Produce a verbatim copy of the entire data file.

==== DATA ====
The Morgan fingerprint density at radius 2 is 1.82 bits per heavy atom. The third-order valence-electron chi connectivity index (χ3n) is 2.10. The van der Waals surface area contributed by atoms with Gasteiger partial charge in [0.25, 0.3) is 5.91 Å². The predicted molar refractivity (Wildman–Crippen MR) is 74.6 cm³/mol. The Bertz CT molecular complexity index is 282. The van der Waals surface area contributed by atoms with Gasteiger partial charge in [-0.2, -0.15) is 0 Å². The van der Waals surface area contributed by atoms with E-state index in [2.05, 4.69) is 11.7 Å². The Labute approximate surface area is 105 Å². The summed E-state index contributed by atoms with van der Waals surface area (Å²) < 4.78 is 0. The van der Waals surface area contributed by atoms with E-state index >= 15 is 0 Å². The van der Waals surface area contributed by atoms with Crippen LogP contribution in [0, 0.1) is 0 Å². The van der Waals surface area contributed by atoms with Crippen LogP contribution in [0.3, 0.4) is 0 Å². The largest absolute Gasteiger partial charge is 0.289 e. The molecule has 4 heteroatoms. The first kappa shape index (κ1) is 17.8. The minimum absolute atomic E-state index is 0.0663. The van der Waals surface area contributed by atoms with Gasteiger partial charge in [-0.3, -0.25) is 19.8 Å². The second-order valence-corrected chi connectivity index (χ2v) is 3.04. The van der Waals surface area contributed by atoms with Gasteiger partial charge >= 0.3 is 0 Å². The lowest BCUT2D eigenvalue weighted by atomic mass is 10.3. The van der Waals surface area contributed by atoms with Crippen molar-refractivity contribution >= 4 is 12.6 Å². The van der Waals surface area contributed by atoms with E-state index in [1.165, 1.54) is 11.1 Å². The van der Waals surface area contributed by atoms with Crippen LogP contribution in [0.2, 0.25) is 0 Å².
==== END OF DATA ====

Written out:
The Morgan fingerprint density at radius 2 is 1.82 bits per heavy atom. The third-order valence-electron chi connectivity index (χ3n) is 2.10. The van der Waals surface area contributed by atoms with Gasteiger partial charge in [0.25, 0.3) is 5.91 Å². The predicted molar refractivity (Wildman–Crippen MR) is 74.6 cm³/mol. The Bertz CT molecular complexity index is 282. The van der Waals surface area contributed by atoms with Gasteiger partial charge in [-0.2, -0.15) is 0 Å². The van der Waals surface area contributed by atoms with E-state index in [2.05, 4.69) is 11.7 Å². The Labute approximate surface area is 105 Å². The summed E-state index contributed by atoms with van der Waals surface area (Å²) < 4.78 is 0. The van der Waals surface area contributed by atoms with E-state index >= 15 is 0 Å². The van der Waals surface area contributed by atoms with Crippen LogP contribution in [0, 0.1) is 0 Å². The van der Waals surface area contributed by atoms with Crippen LogP contribution in [0.3, 0.4) is 0 Å². The largest absolute Gasteiger partial charge is 0.289 e. The molecule has 4 heteroatoms. The first kappa shape index (κ1) is 17.8. The minimum absolute atomic E-state index is 0.0663. The van der Waals surface area contributed by atoms with Gasteiger partial charge in [-0.3, -0.25) is 19.8 Å². The second-order valence-corrected chi connectivity index (χ2v) is 3.04. The van der Waals surface area contributed by atoms with Gasteiger partial charge >= 0.3 is 0 Å². The lowest BCUT2D eigenvalue weighted by atomic mass is 10.3. The van der Waals surface area contributed by atoms with Crippen molar-refractivity contribution >= 4 is 12.6 Å². The van der Waals surface area contributed by atoms with E-state index in [1.165, 1.54) is 11.1 Å². The van der Waals surface area contributed by atoms with Crippen LogP contribution in [0.2, 0.25) is 0 Å².